Henrion strongly supported the Charter of 1814, which he thought combined the best features of monarchy, aristocracy and democracy.[14] During the Hundred Days (20 March to 8 July 1815) when Napoleon returned from exile, Henrion remained at the Court of Cassation. As a result, on the second Bourbon Restoration he was dismissed from his position as Councillor of State in extraordinary service.[2]

In 1822 Henrion published du pouvoir municipal et des Biens communaux, exploring the nature of public and private authority.[15] In the years that followed he continued to publish significant works on jurisprudence while presiding over the Court of Cassation.[16] He died in Paris on 23 April 1829, and was buried in the Montparnasse Cemetery.[2]

WorksEdit

Henrion's works include:[17]

  • Traité des fiefs de Dumoulin, analysé et conféré avec les autres feudistes. 717 p. 1773
  • De la compétence des juges de paix 2e edition, XVI-576 p., 1812 Paris T. Barrois père
  • De l'autorité judiciaire dans les gouvernements monarchiques 351 p., 1810 Paris T. Barrois père
  • De l'autorité judiciaire en France VIII-587 p., 1818 Paris T. Barrois père
  • Des Assemblées nationales en France, depuis l'établissement de la monarchie jusqu'en 1614, par M. le président Henrion de Pansey IV-383 p., 1826 Paris T. Barrois père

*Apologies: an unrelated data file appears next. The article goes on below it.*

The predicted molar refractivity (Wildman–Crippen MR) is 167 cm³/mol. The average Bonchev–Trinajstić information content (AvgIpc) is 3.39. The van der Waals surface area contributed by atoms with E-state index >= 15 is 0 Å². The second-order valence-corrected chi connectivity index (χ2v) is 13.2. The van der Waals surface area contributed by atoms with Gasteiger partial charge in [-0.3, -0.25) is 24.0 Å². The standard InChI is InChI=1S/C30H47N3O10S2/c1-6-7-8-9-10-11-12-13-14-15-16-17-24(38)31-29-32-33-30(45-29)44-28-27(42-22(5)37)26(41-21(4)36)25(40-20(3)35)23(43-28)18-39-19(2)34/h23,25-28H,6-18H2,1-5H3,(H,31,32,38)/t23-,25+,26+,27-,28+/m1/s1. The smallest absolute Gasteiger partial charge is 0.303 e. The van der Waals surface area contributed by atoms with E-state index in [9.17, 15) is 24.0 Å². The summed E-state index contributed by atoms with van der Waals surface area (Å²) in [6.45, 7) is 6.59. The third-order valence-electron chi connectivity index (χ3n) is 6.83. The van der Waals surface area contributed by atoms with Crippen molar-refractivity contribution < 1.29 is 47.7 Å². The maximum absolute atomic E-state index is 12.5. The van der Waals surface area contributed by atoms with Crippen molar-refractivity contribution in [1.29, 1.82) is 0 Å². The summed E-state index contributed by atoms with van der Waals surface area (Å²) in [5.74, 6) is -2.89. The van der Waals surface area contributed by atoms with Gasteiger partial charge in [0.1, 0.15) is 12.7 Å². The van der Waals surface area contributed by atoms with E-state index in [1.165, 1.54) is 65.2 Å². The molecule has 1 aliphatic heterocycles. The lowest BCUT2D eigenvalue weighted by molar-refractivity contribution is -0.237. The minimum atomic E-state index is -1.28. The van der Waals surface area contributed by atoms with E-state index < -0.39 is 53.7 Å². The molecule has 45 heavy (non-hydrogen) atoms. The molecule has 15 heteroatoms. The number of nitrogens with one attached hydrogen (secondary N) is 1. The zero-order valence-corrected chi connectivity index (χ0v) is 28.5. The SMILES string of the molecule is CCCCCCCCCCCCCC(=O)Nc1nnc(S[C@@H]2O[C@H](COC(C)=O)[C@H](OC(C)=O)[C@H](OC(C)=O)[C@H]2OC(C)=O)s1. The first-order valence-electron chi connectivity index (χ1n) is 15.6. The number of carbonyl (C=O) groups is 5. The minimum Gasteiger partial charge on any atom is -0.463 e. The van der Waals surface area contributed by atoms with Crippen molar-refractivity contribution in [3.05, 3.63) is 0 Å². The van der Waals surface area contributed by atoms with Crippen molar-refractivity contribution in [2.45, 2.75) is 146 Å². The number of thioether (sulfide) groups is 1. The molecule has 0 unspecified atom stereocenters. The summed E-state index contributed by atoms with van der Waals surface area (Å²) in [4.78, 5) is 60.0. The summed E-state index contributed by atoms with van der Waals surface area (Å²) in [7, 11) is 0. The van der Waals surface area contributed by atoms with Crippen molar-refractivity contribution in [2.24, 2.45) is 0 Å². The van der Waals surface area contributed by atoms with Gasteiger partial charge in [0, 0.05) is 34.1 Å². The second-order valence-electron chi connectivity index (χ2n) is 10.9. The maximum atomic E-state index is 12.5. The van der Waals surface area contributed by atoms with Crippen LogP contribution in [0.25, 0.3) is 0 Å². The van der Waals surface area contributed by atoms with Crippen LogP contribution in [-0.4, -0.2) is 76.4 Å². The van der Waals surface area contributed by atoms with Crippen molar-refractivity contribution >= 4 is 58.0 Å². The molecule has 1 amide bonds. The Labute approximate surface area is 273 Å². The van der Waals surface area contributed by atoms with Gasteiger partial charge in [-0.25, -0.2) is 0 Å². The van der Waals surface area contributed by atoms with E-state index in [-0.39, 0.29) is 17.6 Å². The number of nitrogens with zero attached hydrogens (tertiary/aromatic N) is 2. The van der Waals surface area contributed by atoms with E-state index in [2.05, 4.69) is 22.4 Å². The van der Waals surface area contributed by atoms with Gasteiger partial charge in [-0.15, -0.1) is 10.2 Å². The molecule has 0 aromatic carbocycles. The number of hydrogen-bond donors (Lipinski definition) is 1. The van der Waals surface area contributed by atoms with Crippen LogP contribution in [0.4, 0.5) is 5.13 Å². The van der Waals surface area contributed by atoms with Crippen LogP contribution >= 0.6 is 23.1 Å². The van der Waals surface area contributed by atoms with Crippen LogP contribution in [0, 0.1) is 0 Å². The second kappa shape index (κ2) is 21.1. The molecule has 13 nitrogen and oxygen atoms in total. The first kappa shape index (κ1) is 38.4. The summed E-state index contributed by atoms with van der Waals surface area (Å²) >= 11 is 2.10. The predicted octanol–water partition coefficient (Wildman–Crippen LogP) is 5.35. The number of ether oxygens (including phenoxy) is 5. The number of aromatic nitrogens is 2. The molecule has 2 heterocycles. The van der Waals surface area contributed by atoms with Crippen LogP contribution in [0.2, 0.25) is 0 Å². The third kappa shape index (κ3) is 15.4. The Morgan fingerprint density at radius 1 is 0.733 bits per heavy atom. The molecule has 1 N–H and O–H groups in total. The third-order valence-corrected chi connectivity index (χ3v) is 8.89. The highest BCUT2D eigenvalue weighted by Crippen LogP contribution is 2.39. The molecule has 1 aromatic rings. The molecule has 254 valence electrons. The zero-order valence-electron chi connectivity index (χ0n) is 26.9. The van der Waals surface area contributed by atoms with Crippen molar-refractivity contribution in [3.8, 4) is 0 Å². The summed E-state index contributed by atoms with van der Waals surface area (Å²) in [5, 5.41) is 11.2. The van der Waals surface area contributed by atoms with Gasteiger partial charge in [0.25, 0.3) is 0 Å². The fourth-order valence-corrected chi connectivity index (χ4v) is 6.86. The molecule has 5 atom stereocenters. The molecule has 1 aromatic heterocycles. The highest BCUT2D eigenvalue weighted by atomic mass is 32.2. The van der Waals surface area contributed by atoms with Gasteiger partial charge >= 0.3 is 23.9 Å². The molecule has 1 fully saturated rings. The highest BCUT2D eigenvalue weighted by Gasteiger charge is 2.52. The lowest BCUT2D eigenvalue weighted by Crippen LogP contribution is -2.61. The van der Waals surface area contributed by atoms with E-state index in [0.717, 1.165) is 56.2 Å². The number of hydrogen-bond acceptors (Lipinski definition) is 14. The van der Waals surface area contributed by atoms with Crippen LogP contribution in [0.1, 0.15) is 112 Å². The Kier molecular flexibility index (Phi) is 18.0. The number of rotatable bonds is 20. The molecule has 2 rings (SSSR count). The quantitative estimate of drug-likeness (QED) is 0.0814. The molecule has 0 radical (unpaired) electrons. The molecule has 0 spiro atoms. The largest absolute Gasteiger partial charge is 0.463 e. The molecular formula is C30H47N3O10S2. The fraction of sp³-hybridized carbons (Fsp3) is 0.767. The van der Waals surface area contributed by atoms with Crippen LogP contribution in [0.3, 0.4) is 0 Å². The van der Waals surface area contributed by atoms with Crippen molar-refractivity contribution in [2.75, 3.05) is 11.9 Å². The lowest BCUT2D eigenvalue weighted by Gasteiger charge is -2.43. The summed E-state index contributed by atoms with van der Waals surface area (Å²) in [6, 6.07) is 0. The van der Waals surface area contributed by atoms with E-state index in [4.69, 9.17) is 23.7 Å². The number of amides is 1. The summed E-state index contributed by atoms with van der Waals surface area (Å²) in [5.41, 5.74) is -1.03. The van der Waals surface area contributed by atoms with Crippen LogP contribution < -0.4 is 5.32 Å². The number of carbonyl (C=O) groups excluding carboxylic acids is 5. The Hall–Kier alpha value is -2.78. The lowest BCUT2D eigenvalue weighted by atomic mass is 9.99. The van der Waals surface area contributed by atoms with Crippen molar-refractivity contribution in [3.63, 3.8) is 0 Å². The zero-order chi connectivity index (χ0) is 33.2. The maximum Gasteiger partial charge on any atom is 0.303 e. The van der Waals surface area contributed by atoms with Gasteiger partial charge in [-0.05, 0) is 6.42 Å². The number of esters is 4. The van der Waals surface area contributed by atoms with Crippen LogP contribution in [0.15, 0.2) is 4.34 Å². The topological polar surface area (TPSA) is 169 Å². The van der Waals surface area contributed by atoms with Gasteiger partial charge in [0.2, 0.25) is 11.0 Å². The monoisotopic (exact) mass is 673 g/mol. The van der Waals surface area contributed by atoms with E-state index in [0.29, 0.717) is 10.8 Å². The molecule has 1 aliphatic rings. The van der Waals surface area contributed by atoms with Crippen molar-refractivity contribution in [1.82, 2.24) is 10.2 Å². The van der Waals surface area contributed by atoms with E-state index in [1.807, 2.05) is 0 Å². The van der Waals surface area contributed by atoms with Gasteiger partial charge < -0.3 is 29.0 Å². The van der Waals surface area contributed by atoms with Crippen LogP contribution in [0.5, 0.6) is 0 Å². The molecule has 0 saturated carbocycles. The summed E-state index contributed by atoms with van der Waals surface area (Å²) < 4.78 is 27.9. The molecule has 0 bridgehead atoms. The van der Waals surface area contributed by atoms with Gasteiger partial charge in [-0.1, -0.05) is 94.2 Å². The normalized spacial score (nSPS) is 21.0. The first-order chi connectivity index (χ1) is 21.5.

• Des biens communaux et de la police rurale et forestière 3e, 1 vol. (XVI-32-517 p.), 1833 Paris T. Barrois père et B. Duprat
  • Des pairs de France et de l'ancienne constitution françoise 179 p., 1816 Paris T. Barrois père
  • Dissertations féodales, par M. Henrion de Pansey... 2 vol. in-4°, 1789 Paris T. Barrois
  • Du pouvoir municipal et de la police intérieure des communes 4e edition, précédée d'une introduction et mise au courant de la législation et de la jurisprudence, 1 vol. (LVI-487 p.), 1840 Paris B. Duprat
  • Du Pouvoir municipal, de sa nature, de ses attributions et de ses rapports avec l'autorité judiciaire 103 p., 1820 Paris T. Barrois père
  • Du Régime des bois communaux selon le nouveau Code forestier, pour servir de supplément au Traité des biens communaux 68 p., 1827 Paris T. *Barrois père
  • Oeuvres judiciaires du président Henrion de Pansey, annotées par une société de jurisconsultes... Avec une notice biographique par M. Rozet XXXII-768 p., 1843 Paris B. Dussillon
  • Un mot sur le contentieux du Conseil d'État, entretien de M. le premier président Henrion de Pansey... publié par M. Cotelle 67 p. 1830 Paris T. Barrois père et B. Duprat

ReferencesEdit

Notes

  1. ^ Another source gives his birthplace as Pansey, near Chaumont, Haute-Marne, and about 15 kilometres (9.3 mi) as the crow flies from Tréveray.[2]

Citations

  1. ^ Rozet 1844, p. v.
  2. ^ a b c Marty 1839, pp. 177–179.
  3. ^ Rozet 1844, p. vi.
  4. ^ Rozet 1844, p. viii.
  5. ^ Rozet 1844, p. xii.
  6. ^ a b Rozet 1844, p. xiii.
  7. ^ Rozet 1844, p. xiv.
  8. ^ Pierre-Paul-Nicolas Henrion de Pansey, BNF.
  9. ^ Rozet 1844, p. xv.
  10. ^ Rozet 1844, p. xviii.
  11. ^ Muel 1891, p. 81.
  12. ^ Rozet 1844, p. xix.
  13. ^ Muel 1891, p. 92.
  14. ^ a b Rozet 1844, p. xx.
  15. ^ Rozet 1844, p. xxi.
  16. ^ Rozet 1844, p. xxx.
  17. ^ Pierre-Paul-Nicolas Henrion de Pansey – Auteur, BNF.

Sources